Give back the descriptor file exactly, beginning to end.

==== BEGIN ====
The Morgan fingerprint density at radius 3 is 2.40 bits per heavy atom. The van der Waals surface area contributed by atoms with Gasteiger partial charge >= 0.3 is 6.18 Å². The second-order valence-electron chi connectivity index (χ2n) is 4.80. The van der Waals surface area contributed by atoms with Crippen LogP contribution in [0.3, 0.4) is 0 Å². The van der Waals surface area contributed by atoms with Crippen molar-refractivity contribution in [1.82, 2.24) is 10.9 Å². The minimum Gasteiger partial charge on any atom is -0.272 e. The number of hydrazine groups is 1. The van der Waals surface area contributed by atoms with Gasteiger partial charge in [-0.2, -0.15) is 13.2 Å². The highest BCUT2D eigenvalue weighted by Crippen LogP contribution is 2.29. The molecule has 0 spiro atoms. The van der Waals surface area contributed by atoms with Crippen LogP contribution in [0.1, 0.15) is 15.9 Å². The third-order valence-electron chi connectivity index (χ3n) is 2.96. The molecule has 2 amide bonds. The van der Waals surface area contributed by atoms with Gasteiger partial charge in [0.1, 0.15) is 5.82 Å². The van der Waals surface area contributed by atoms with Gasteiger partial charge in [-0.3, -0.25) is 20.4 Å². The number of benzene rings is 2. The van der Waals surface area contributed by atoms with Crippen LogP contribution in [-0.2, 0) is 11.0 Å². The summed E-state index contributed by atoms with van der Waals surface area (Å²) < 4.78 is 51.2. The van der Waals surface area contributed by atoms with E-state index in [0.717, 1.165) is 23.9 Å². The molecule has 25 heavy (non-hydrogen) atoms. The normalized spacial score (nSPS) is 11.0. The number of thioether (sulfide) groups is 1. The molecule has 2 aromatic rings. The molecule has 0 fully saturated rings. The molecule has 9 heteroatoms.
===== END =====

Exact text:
The Morgan fingerprint density at radius 3 is 2.40 bits per heavy atom. The van der Waals surface area contributed by atoms with Gasteiger partial charge >= 0.3 is 6.18 Å². The second-order valence-electron chi connectivity index (χ2n) is 4.80. The van der Waals surface area contributed by atoms with Crippen LogP contribution in [0.3, 0.4) is 0 Å². The van der Waals surface area contributed by atoms with Crippen molar-refractivity contribution in [1.82, 2.24) is 10.9 Å². The minimum Gasteiger partial charge on any atom is -0.272 e. The number of hydrazine groups is 1. The van der Waals surface area contributed by atoms with Gasteiger partial charge in [-0.2, -0.15) is 13.2 Å². The highest BCUT2D eigenvalue weighted by Crippen LogP contribution is 2.29. The molecule has 0 spiro atoms. The van der Waals surface area contributed by atoms with Crippen LogP contribution in [0.1, 0.15) is 15.9 Å². The third-order valence-electron chi connectivity index (χ3n) is 2.96. The molecule has 2 amide bonds. The van der Waals surface area contributed by atoms with Gasteiger partial charge in [0.1, 0.15) is 5.82 Å². The van der Waals surface area contributed by atoms with Gasteiger partial charge in [-0.3, -0.25) is 20.4 Å². The number of benzene rings is 2. The van der Waals surface area contributed by atoms with Crippen LogP contribution in [-0.2, 0) is 11.0 Å². The summed E-state index contributed by atoms with van der Waals surface area (Å²) < 4.78 is 51.2. The van der Waals surface area contributed by atoms with E-state index in [0.717, 1.165) is 23.9 Å². The molecule has 25 heavy (non-hydrogen) atoms. The normalized spacial score (nSPS) is 11.0. The number of thioether (sulfide) groups is 1. The molecule has 2 aromatic rings. The molecule has 0 fully saturated rings. The molecule has 9 heteroatoms.